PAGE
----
Washing clothes with EliminX Laundry Detergent not only cleans and deodorizes clothing, but clothing treated with this detergent absorbs game-spooking odors in camp and during the hunt as well. The EliminX Dryer Sheets take garment scent control to the next level with even more odor-killing properties.

Of course, cover scents also offer a great option for concealing your scent. Designed to mask human odor, Code Blue’s Coon Urine Cover Scent and Fox Urine Cover Scent put deer at ease with natural scents they are used to smelling in the wild.

Locating Food

Deer spend the majority of their time eating. In fact, it’s estimated that a deer eats approximately 1 ½ tons of food a year and they rely heavily on their noses to locate it.

“Because white-tailed deer have the ability to detect odors on par with dogs and other species that have incredible olfactory abilities, deer have the potential to detect novel food sources from considerable distances,” Ditchkoff said. “Food attractants, which typically have a fairly strong odor to them, can undoubtedly be detectable from hundreds of yards in some cases.”

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Code Blue’s Apple Swig Whitetail Attractant and Corn Craze Whitetail Attractant take advantage of a deer’s remarkable ability to smell food sources from great distances. Both attractants are specifically blended to draw in whitetails and establish a pattern of repeat visits to your feeding site.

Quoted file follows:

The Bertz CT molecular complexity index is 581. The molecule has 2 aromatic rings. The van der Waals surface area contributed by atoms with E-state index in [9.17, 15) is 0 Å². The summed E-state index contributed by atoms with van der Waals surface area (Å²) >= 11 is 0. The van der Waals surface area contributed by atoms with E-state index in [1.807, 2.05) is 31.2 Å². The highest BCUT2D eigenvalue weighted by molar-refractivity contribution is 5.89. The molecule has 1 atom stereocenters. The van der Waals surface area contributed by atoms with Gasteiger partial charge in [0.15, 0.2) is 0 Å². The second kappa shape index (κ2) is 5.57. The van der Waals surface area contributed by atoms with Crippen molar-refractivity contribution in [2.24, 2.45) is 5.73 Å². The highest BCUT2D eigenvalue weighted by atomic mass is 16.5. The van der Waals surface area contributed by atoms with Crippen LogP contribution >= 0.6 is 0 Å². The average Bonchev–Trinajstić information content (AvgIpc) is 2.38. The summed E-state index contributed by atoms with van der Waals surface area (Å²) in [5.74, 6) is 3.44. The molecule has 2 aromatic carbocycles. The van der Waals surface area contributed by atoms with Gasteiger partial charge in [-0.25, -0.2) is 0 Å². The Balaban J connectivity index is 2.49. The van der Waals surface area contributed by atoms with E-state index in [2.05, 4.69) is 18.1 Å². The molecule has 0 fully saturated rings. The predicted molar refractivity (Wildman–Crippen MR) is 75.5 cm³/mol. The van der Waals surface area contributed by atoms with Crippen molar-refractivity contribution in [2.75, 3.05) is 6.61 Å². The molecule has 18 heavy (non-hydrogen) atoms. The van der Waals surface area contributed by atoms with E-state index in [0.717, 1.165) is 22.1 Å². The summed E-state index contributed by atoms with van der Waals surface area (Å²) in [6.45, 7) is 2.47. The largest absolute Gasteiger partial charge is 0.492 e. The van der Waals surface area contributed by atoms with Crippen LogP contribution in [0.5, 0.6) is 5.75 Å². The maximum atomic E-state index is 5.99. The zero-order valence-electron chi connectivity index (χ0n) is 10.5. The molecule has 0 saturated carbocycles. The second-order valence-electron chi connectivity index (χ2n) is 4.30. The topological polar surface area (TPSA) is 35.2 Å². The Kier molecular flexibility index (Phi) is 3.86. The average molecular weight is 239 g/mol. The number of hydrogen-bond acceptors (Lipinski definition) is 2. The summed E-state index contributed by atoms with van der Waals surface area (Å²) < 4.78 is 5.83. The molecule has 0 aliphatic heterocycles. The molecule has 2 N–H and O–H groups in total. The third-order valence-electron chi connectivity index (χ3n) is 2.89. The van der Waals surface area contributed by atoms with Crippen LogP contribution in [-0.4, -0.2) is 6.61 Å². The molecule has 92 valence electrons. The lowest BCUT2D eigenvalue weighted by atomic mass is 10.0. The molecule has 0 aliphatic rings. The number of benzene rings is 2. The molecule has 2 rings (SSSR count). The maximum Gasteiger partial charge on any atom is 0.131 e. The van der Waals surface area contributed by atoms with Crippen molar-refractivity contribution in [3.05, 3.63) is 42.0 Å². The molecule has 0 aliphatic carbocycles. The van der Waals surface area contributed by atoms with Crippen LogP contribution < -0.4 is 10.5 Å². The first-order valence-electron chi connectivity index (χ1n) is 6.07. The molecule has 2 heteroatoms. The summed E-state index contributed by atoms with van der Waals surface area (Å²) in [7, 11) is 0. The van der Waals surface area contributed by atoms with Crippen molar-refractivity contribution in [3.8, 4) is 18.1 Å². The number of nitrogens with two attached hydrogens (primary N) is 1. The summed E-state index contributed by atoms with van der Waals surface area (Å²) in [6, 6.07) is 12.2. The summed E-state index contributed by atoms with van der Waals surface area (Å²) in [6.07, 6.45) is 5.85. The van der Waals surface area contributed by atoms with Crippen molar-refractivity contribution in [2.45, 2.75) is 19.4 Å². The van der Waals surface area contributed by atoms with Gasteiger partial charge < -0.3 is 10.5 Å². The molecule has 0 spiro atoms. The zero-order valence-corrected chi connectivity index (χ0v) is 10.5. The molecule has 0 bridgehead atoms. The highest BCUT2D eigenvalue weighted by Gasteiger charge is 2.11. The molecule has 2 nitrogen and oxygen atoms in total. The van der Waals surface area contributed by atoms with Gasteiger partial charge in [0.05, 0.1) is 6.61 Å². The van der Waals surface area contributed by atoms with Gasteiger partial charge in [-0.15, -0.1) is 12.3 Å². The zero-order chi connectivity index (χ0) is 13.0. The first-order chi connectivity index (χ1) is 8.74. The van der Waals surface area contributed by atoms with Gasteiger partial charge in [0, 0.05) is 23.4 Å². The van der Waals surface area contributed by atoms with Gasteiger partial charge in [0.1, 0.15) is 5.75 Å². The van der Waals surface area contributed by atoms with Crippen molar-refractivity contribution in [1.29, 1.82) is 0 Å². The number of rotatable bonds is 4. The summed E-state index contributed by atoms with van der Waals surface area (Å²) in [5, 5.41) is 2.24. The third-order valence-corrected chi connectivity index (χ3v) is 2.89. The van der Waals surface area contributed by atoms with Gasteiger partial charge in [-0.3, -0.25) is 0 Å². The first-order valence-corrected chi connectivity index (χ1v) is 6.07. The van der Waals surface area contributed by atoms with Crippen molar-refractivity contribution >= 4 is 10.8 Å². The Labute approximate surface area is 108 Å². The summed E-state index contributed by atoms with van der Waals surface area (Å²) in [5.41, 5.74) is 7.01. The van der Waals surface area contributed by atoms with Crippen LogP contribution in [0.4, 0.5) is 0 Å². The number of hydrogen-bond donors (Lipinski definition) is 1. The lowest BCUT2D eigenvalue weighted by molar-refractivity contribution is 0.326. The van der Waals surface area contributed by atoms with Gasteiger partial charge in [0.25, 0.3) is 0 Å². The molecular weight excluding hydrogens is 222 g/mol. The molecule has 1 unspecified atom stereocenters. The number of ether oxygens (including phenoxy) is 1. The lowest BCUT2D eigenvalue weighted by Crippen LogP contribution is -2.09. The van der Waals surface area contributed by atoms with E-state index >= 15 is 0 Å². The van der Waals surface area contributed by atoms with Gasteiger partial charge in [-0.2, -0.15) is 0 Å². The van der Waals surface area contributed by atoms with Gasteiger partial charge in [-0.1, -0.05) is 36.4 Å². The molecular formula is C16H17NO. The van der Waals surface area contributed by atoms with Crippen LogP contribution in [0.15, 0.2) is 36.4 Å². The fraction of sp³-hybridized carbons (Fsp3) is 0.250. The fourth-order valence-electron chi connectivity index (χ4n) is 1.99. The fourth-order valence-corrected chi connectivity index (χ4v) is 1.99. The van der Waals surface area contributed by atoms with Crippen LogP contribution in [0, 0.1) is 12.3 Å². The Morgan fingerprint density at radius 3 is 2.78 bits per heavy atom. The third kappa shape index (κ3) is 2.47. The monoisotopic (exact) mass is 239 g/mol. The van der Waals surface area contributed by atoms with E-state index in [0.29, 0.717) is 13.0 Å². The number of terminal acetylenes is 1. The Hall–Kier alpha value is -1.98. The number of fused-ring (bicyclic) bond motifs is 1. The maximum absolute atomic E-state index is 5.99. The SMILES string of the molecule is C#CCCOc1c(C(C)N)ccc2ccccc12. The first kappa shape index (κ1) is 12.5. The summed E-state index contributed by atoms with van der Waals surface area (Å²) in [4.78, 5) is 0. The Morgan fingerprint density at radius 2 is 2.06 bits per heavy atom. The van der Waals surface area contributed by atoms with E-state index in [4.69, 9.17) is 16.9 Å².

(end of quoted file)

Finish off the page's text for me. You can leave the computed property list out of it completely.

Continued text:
Selecting a Mate

Finally, deer rely heavily on their noses to find a mate. In fact, reproducing is the no. 1 activity focus throughout a deer’s life.

“The main objective of every animal is to pass along its genes to the next generation,” Ditchkoff said. “Everything an animal does, from eating, to avoiding predators, to mating, to protecting its young is done to ensure the future of its species, and the ability to detect certain scents plays a vital role in this process.”

Code Blue’s whitetail urine, estrous and tarsal gland scents are designed to take advantage of a buck’s strong desire to mate. These scents, which are taken from a single animal for “true-to-life” effectiveness are designed to lure a trophy buck into range. Most scent companies blend buck and doe urine in their bottles, resulting in the bottles all smelling the same. A problem arises when several hunters use the same urine blend in an area. If a hunter spooks a buck that has smelled that scent, the buck will get spooked again if it smells that same blend somewhere else. He’ll associate it with the noise that scared him and will not enter the area. Single-source urines, such as Code Blue, do not create this problem.

While a deer’s remarkable sense of smell can create a challenge for hunters, the wise hunter can also use it to his or her advantage by utilizing scent-conscious hunting techniques and high-quality scent-elimination products and attractants to outsmart a deer’s sensitive nose.

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By: Stephanie Mallory

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Ethan Smith is a seasoned marine veteran, professional blogger, witty and edgy writer, and an avid hunter. He spent a great deal of his childhood years around the Apache-Sitgreaves National Forest in Arizona. Watching active hunters practise their craft initiated him into the world of hunting and rubrics of outdoor life. He also honed his writing skills by sharing his outdoor experiences with fellow schoolmates through their high school’s magazine. Further along the way, the US Marine Corps got wind of his excellent combination of skills and sought to put them into good use by employing him as a combat correspondent. He now shares his income from this prestigious job with his wife and one kid. Read more >>